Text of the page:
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Duluth considering new lift bridge plan that would limit openings for small vessels

Duluth’s aerial lift bridge — which goes up and down whenever a boat wants to enter the harbor, stopping vehicle traffic on the roadway between Canal Park and Park Point — may be in for a new schedule that will mean small boats may have to wait.

City officials have preliminary approval from the Coast Guard to start opening the bridge twice an hour — on the hour and the half hour, between 6 a.m. and 9 p.m. every day — for small vessels, rather than the current on-demand, 24-hours-a-day lifting.

The bridge would still open on signal for all vessels from 9 p.m. to 6 a.m., and at all times for federal, state and local government vessels used for public safety, vessels in distress, commercial vessels engaged in rescue or emergency salvage operations, vessels engaged in pilot duties, vessels seeking shelter from severe weather, and all commercial vessels 300 gross tons or greater.

Officials say the proposed change will be a “temporary deviation from federal regulations to help improve vehicular traffic flow, relieve traffic congestion and improve access and response times for emergency responders.”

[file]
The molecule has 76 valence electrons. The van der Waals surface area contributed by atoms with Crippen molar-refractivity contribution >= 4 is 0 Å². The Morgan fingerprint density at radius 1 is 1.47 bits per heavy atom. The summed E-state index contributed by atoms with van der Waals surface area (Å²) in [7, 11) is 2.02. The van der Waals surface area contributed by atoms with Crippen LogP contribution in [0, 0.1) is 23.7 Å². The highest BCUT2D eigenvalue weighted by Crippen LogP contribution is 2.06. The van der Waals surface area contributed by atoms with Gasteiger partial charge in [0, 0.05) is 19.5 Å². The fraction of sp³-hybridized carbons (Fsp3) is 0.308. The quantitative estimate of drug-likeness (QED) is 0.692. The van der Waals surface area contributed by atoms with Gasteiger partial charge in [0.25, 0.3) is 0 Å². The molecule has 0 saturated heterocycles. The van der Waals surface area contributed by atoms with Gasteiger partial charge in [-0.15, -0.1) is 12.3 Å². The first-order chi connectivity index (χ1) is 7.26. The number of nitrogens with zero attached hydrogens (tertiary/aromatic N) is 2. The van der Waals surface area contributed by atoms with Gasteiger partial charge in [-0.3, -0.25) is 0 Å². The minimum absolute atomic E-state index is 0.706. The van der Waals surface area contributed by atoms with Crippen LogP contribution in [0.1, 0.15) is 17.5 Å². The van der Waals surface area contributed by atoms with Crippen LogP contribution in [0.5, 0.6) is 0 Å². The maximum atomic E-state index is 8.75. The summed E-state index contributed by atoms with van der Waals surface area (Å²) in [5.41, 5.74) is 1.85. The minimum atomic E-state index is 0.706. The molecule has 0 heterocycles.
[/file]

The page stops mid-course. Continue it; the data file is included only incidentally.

Mayor Don Ness said:

“This is a common sense solution. By limiting the number of lifts in a given hour we are improving public safety, improving traffic flow, and reducing wear and tear on the mechanics of the Bridge. I want to thank the Coast Guard, Park Point residents, and City staff who have been working on this proposal.”

The City Council will discuss the plan April 26, and if approved, it will begin May 3 for a test period through October.

Comments (1)

  1. Submitted by Scott Chambers on 04/13/2010 - 11:04 am.

    This sounds fishy and I suspect it stems from the Park Point residents who find themselves inconvenienced when the bridge is up and they’re about to be late for work (because they didn’t get up early enough, they have to stop for their $4 cup of coffee, and they’ve overscheduled their lives). When Park Point was more of a blue collar neighborhood, this wasn’t an issue, but since it’s become gentrified, it is. Here’s the deal — if you don’t like the inconvenience of the bridge going up, don’t live on Park Point! It’s the same as the people who buy houses on golf courses and complain when golfers play through their back yard. But the upper income folks have the influence, so they get their way.

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